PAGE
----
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What is a 'Valuation'

Valuation is the process of determining the current worth of an asset or a company. There are many techniques used for doing a valuation. An analyst placing a value on a company looks at the business's management, the composition of its capital structure, the prospect of future earnings, and the market value of its assets.

BREAKING DOWN 'Valuation'

A valuation can be useful when trying to determine the fair value of a security, which is determined by what a buyer is willing to pay a seller, assuming both parties enter the transaction willingly. When a security trades on an exchange, buyers and sellers determine the market value of a stock or bond. The concept of intrinsic value, however, refers to the perceived value of a security based on future earnings or some other company attribute unrelated to the market price of a security. That's where valuation comes into play. Analysts do a valuation to determine whether a company or asset is over- or undervalued by the market.  

How Earnings Affect Valuation

The earnings per share (EPS) formula is stated as earnings available to common shareholders divided by the number of common stock shares outstanding. EPS is an indicator of company profit because the more earnings a company can generate per share, the more valuable each share is to investors. Analysts also use the price-to-earnings (P/E) ratio for stock valuation, which is calculated as market price per share divided by EPS. The P/E ratio calculates how expensive a stock price is relative to the earnings produced per share.

For example, if the P/E ratio of a stock is 20 times earnings, an analyst compares that P/E ratio with other companies in the same industry and with the ratio for the broader market. In equity analysis, using ratios like the P/E to value a company is called a multiples-based, or multiples approach, valuation. Other multiples, such as EV/EBITDA, are compared with similar companies and historical multiples to calculate intrinsic value. 

Discounted Cash Flow Valuation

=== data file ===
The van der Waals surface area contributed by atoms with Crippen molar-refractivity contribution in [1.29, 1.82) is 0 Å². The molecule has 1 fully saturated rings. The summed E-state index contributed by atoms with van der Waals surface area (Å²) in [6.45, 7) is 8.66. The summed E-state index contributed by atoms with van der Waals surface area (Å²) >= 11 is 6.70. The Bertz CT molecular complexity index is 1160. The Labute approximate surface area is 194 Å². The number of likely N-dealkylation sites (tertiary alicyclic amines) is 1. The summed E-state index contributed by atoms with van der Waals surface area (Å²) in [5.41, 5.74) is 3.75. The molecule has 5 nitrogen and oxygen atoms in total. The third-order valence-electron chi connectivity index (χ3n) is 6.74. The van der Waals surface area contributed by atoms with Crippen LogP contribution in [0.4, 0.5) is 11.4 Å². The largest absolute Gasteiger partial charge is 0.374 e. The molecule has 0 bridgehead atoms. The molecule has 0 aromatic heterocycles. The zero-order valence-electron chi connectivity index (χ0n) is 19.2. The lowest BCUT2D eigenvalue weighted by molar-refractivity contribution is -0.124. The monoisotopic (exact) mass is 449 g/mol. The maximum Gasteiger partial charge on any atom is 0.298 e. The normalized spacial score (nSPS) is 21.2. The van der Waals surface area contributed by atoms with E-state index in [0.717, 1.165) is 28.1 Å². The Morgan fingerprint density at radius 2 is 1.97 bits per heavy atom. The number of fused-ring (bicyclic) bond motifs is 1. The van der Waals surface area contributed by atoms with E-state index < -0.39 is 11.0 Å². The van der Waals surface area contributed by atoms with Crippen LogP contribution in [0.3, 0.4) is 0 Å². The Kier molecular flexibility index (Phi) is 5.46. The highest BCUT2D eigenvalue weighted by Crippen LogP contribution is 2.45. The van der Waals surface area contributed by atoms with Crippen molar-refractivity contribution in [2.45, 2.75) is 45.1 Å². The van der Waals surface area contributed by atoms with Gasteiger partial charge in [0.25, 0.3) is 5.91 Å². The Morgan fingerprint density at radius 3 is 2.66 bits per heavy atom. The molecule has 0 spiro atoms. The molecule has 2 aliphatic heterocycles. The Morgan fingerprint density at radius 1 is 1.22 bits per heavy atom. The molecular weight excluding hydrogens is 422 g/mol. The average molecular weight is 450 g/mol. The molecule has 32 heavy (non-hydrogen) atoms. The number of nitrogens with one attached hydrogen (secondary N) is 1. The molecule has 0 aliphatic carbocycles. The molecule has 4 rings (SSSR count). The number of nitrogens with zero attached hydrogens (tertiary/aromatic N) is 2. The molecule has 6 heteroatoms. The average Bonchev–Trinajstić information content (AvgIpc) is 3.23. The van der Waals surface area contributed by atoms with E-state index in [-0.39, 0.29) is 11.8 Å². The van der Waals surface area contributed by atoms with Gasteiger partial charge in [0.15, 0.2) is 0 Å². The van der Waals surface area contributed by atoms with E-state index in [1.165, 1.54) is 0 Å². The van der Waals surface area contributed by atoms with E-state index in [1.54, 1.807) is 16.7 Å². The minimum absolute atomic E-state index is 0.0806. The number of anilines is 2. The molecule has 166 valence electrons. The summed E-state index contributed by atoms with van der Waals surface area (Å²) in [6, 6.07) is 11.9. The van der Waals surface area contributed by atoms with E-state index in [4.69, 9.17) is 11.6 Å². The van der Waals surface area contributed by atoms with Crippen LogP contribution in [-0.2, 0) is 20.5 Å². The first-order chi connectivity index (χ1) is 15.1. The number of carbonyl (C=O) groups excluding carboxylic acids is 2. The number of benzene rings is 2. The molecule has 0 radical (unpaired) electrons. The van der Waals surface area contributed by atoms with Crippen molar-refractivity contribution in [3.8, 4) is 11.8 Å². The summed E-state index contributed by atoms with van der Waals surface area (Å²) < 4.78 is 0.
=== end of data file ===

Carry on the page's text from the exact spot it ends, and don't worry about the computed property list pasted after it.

Analysts also place a value on an asset or investment using the cash inflows and outflows generated by the asset, called a discounted cash flow (DCF) analysis. These cash flows are discounted into a current value using a discount rate, which is an assumption about interest rates or a minimum rate of return assumed by the investor. If a company is buying a piece of machinery, the firm analyzes the cash outflow for the purchase and the additional cash inflows generated by the new asset. All the cash flows are discounted to a present value, and the business determines the net present value (NPV). If the NPV is a positive number, the company should make the investment and buy the asset.

Valuation Methods

There are various ways do a valuation. The discounted cash flow analysis mentioned above is one method, which calculates the value of a business or asset based on its earnings potential. Other methods include looking at past and similar transactions of company or asset purchases, or comparing a company with similar businesses and their valuations. 

The comparable company analysis is a method that looks at similar companies, in size and industry, and how they trade to determine a fair value for a company or asset. The past transaction method looks at past transactions of similar companies to determine an appropriate value. There's also the asset-based valuation method, which adds up all the company's asset values, assuming they were sold at fair market value, and to get the intrinsic value. Sometimes doing all of these and then weighing each is appropriate to calculate intrinsic value. Meanwhile, some methods are more appropriate for certain industries and not others. For example, you wouldn't use an asset-based valuation approach to valuing a consulting company that has few assets; instead, an earnings-based approach like the DCF would be more appropriate.  

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